© Rich Gordon 2013What Gets Measured Gets Done:Web and Social Analytics for PublishersLocal Media Association – May 15, 20...
© Rich Gordon 2013The problem for publishers• The Web: “the most measurable medium ever”• We are awash in measurement data...
© Rich Gordon 2013Key Performance Indicatorsfor publishers• Based on three years of classes in which Ihad Medill students ...
© Rich Gordon 2013Propositions for today• Every publisher should have a set of KPI’sthat are tracked consistently and regu...
© Rich Gordon 2013Data point: Nielsen Net/Ratings counts4,600 news & information websites• Top 7% ofsites (300) …… get 80...
© Rich Gordon 2013Why are category leadersso dominant?• Network effects from links, search, socialmedia: “the rich get ric...
© Rich Gordon 2013Basic metrics• Which of these metrics is best formeasuring audience over time?– Size/scale– Loyalty/freq...
© Rich Gordon 2013User clickson link,requests pageContentserverdelivers pageAd requestsgo toad serverTo understand online ...
© Rich Gordon 2013Your browser assembles files,presents them to the user as a pageEach server that delivers a file(HTML pa...
© Rich Gordon 2013Audience vocabulary,for starters• Unique Visitors (Unique Audience): The total number ofunique persons v...
© Rich Gordon 2013Unique visitors vs. visits• Remember that what’s really being counted hereis cookies• A visit happens an...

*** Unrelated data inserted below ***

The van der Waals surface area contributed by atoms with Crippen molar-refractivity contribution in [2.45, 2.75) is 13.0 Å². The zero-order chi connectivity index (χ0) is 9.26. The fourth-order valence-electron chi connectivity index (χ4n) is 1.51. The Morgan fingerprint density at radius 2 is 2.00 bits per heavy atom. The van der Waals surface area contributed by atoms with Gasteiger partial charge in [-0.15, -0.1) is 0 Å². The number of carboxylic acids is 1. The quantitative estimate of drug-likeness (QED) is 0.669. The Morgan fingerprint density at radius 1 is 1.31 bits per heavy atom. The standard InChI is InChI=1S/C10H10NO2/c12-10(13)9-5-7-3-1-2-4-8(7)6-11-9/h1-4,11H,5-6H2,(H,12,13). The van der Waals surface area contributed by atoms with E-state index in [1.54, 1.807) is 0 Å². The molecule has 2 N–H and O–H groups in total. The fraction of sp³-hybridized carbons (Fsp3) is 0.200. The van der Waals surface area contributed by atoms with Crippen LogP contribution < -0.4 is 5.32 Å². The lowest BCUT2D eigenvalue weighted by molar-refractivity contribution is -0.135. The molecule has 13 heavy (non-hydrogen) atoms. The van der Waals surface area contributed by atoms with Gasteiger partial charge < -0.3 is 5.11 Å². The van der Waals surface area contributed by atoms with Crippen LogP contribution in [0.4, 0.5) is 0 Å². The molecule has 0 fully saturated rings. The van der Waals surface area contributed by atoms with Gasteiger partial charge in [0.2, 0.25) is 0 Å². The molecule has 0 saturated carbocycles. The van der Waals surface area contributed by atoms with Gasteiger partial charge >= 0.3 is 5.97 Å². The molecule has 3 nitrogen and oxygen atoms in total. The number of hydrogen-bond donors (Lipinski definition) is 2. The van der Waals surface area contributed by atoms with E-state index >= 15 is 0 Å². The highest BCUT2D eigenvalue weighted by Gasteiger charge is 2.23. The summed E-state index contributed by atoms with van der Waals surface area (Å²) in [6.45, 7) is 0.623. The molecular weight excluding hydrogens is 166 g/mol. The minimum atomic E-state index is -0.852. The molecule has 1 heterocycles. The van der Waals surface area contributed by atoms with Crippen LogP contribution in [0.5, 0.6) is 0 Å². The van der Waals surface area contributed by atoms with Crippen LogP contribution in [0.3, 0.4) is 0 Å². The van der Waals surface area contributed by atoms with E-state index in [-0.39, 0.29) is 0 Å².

© Rich Gordon 2013Among basic metrics,consider …• Size/scale: VISITS• Loyalty/frequency: % NEWVISITS• Audience engagement:...
© Rich Gordon 2013Problems with other metrics• Unique visitors: Each browser has its owncookies!– Users with four browsers...
© Rich Gordon 2013The problem with ‘unique visitors’:a newspaper exampleUnique visitornumbers lookimpressive …Source: “Th...
© Rich Gordon 2013… but most usersdon’t visit very oftenNumber of visits per month1 2 3-6 7-9 10+Source: Nielsen Company a...
© Rich Gordon 2013Newspaper example:core users drive vast majority of trafficSource: “The Story So Far: What We Know About...
© Rich Gordon 2013The real sizeof the core, loyal audienceSource: “The Story So Far: What We Know About theBusiness of Dig...
© Rich Gordon 2013http://www.kaushik.net/avinash/2008/01/standard-metrics-revisited-time-on-page-and-time-on-site.htmlThe ...
© Rich Gordon 2013Visit duration with browser tabs:How it’s calculatedhttp://www.kaushik.net/avinash/2008/01/standard-metr...
© Rich Gordon 2013Where does site traffic come from?Search, links, social media